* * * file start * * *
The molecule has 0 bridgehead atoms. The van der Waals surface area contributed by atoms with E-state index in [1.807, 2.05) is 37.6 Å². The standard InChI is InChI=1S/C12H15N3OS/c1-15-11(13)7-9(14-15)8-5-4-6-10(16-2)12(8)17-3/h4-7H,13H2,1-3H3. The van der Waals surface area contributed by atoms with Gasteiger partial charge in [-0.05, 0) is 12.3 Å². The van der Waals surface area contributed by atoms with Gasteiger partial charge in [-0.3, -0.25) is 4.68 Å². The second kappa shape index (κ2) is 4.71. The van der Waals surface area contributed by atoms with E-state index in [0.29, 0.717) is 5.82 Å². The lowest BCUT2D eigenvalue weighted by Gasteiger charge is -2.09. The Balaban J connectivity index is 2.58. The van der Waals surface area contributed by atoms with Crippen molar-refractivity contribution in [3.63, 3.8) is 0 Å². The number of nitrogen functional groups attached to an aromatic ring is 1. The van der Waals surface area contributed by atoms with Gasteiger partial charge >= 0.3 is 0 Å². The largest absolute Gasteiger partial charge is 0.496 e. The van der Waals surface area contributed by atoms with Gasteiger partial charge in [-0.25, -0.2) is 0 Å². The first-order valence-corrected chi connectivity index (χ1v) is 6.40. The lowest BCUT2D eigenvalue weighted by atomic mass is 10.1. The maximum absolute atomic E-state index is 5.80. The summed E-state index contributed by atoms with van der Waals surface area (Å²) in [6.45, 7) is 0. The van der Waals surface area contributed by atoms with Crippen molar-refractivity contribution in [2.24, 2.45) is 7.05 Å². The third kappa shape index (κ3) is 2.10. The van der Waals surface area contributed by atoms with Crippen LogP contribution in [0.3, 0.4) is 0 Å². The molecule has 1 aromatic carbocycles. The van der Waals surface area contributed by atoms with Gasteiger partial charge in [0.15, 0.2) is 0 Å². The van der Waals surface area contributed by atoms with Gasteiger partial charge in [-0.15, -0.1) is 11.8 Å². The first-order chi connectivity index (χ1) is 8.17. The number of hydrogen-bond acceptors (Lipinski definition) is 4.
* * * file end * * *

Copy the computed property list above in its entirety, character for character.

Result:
The molecule has 0 bridgehead atoms. The van der Waals surface area contributed by atoms with E-state index in [1.807, 2.05) is 37.6 Å². The standard InChI is InChI=1S/C12H15N3OS/c1-15-11(13)7-9(14-15)8-5-4-6-10(16-2)12(8)17-3/h4-7H,13H2,1-3H3. The van der Waals surface area contributed by atoms with Gasteiger partial charge in [-0.05, 0) is 12.3 Å². The van der Waals surface area contributed by atoms with Gasteiger partial charge in [-0.3, -0.25) is 4.68 Å². The second kappa shape index (κ2) is 4.71. The van der Waals surface area contributed by atoms with E-state index in [0.29, 0.717) is 5.82 Å². The lowest BCUT2D eigenvalue weighted by Gasteiger charge is -2.09. The Balaban J connectivity index is 2.58. The van der Waals surface area contributed by atoms with Crippen molar-refractivity contribution in [3.63, 3.8) is 0 Å². The number of nitrogen functional groups attached to an aromatic ring is 1. The van der Waals surface area contributed by atoms with Gasteiger partial charge >= 0.3 is 0 Å². The largest absolute Gasteiger partial charge is 0.496 e. The van der Waals surface area contributed by atoms with Gasteiger partial charge in [-0.25, -0.2) is 0 Å². The first-order valence-corrected chi connectivity index (χ1v) is 6.40. The lowest BCUT2D eigenvalue weighted by atomic mass is 10.1. The maximum absolute atomic E-state index is 5.80. The summed E-state index contributed by atoms with van der Waals surface area (Å²) in [6.45, 7) is 0. The van der Waals surface area contributed by atoms with Crippen molar-refractivity contribution in [2.24, 2.45) is 7.05 Å². The third kappa shape index (κ3) is 2.10. The van der Waals surface area contributed by atoms with Crippen LogP contribution in [0.3, 0.4) is 0 Å². The molecule has 1 aromatic carbocycles. The van der Waals surface area contributed by atoms with Gasteiger partial charge in [0.15, 0.2) is 0 Å². The van der Waals surface area contributed by atoms with Gasteiger partial charge in [-0.15, -0.1) is 11.8 Å². The first-order chi connectivity index (χ1) is 8.17. The number of hydrogen-bond acceptors (Lipinski definition) is 4.